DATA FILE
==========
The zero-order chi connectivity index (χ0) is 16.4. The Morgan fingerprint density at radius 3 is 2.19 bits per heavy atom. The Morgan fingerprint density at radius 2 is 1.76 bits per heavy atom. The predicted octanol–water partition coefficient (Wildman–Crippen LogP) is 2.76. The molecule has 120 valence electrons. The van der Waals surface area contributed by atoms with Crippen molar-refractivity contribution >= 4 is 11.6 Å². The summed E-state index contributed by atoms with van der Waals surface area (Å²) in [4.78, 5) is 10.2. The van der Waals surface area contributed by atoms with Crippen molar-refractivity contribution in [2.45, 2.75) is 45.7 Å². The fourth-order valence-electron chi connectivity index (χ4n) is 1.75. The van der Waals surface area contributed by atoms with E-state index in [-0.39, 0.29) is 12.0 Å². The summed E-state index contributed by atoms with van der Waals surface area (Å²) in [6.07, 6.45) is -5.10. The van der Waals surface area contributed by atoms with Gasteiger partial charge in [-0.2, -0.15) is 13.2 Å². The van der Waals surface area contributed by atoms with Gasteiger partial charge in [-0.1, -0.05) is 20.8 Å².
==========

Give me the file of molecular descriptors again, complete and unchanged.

The zero-order chi connectivity index (χ0) is 16.4. The Morgan fingerprint density at radius 3 is 2.19 bits per heavy atom. The Morgan fingerprint density at radius 2 is 1.76 bits per heavy atom. The predicted octanol–water partition coefficient (Wildman–Crippen LogP) is 2.76. The molecule has 120 valence electrons. The van der Waals surface area contributed by atoms with Crippen molar-refractivity contribution >= 4 is 11.6 Å². The summed E-state index contributed by atoms with van der Waals surface area (Å²) in [4.78, 5) is 10.2. The van der Waals surface area contributed by atoms with Crippen molar-refractivity contribution in [2.45, 2.75) is 45.7 Å². The fourth-order valence-electron chi connectivity index (χ4n) is 1.75. The van der Waals surface area contributed by atoms with E-state index in [-0.39, 0.29) is 12.0 Å². The summed E-state index contributed by atoms with van der Waals surface area (Å²) in [6.07, 6.45) is -5.10. The van der Waals surface area contributed by atoms with Gasteiger partial charge in [-0.2, -0.15) is 13.2 Å². The van der Waals surface area contributed by atoms with Gasteiger partial charge in [-0.1, -0.05) is 20.8 Å².